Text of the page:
- Emotional and sexual entanglement
- Destabilization of the affair
- Disclosure and resolution
For a detailed explanation of these phases click here.
Linda wrote a post about these phases and how I acted. You can read it by clicking here.
Click here for a post that talks about how to get them to end their affair.
The phase that I find most interesting and might be the cause for cheaters to have such a hard time letting go of their “drug of choice” – the affair partner – is the destabilization phase.
I have a feeling that most affairs are discovered during this phase which might contribute to the on-going thoughts, feelings and potential contacting of the affair partner.
During the destabilization stage, the fear of being caught fuels the urgency to get out of the affair. Though on the outside the affair looks like it may fall apart, in reality it is being stabilized.
Carder explains that one partner may call it off, and after some time will call to see how the other is doing. Immediately the affair starts up again. This on again – off again pattern makes the affair almost impossible to end on its own.
The separation/togetherness cycle actually intensifies the feelings and guarantees that the affair will not end.
The longer the process goes on, the more powerful the attachment becomes. They begin to need each other to medicate” the fear, emptiness and new irrational “reality” they now both live in.
Obviously then, this stage can be quite powerful. If the affair is discovered and quickly ended during this stage, it can be quite difficult for the cheater to suddenly abandon his/her emotional bind (the addiction) with the other person.
If you have ever watched the TV show “Intervention,” then you know that an addict’s behavior affects other people to the point where they just can’t take it anymore and these other people need to step in and try to convince the addict to get help.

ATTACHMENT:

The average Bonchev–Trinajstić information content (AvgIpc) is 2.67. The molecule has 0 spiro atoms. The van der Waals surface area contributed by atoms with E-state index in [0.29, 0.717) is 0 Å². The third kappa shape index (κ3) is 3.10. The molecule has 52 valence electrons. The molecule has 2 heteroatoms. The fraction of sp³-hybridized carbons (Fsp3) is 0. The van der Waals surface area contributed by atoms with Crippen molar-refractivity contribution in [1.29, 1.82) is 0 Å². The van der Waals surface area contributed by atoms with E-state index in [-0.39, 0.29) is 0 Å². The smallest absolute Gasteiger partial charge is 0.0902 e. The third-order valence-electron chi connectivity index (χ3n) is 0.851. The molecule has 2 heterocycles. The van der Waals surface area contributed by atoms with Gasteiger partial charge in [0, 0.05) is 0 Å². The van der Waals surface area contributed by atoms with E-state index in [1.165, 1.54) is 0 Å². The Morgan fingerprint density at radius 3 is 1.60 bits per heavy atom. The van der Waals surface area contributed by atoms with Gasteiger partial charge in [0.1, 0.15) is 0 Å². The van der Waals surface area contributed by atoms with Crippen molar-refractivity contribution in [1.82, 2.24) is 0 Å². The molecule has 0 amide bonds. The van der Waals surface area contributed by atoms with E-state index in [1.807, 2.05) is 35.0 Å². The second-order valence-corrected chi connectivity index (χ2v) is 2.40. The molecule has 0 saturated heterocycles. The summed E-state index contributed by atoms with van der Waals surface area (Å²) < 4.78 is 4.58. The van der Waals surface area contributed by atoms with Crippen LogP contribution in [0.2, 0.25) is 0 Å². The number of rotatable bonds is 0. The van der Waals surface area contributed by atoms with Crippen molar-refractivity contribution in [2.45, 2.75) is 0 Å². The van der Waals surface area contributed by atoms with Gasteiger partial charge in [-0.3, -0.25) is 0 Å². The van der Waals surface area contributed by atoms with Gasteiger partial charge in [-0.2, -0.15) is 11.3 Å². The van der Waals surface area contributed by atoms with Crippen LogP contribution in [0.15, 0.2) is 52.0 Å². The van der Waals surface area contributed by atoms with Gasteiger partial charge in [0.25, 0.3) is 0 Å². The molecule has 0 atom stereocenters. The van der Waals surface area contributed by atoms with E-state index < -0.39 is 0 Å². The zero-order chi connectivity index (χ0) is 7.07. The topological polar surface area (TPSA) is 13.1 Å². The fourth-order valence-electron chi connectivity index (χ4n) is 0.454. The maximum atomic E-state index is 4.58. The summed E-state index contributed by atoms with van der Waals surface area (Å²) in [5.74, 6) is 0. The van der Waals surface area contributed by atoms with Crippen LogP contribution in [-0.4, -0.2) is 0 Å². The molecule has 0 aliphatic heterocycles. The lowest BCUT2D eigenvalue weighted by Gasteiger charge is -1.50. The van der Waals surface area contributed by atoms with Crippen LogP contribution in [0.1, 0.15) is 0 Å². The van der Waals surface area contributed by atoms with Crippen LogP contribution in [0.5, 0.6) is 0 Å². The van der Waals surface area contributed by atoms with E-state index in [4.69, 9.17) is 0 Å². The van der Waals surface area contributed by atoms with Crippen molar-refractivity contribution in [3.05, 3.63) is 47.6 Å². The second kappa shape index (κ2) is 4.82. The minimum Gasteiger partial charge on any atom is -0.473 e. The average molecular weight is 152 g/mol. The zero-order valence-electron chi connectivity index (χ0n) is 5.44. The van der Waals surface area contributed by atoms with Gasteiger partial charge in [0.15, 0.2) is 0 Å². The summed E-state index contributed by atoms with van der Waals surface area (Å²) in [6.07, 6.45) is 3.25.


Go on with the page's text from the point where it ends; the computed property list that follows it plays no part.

There is almost always denial on the addict’s part and most of the time they won’t agree at first to seek help. But when the other people communicate the consequences if they refuse help, then the addict almost always agrees to go to rehab. Sometimes rehab works and sometimes it doesn’t. Surviving an affair can be much the same way.
After writing this (to me anyways), it seems like I’m all over the place with this post. For that I apologize, but I wanted to firstly, give you some information and resources about affair addiction. Secondly, I wanted to try and get across my opinion that it’s okay for you to say that you’re just not going to take it anymore.
You don’t deserve to go through the emotional and physical hell while your spouse continues to “get high.” And quite frankly, you might be to the point where you don’t have anything else to lose anyways.
To end, let me quote from “Surviving an Affair:”
“You may think that after a spouse willfully chooses a lover (over the betrayed spouse), there would be no hope for marital reconciliation, but that’s not true. While there is no hope for reconciliation when the affair is underway, as soon as the affair is ended, reconciliation is definitely possible. And almost all affairs end sooner than most people think they will.”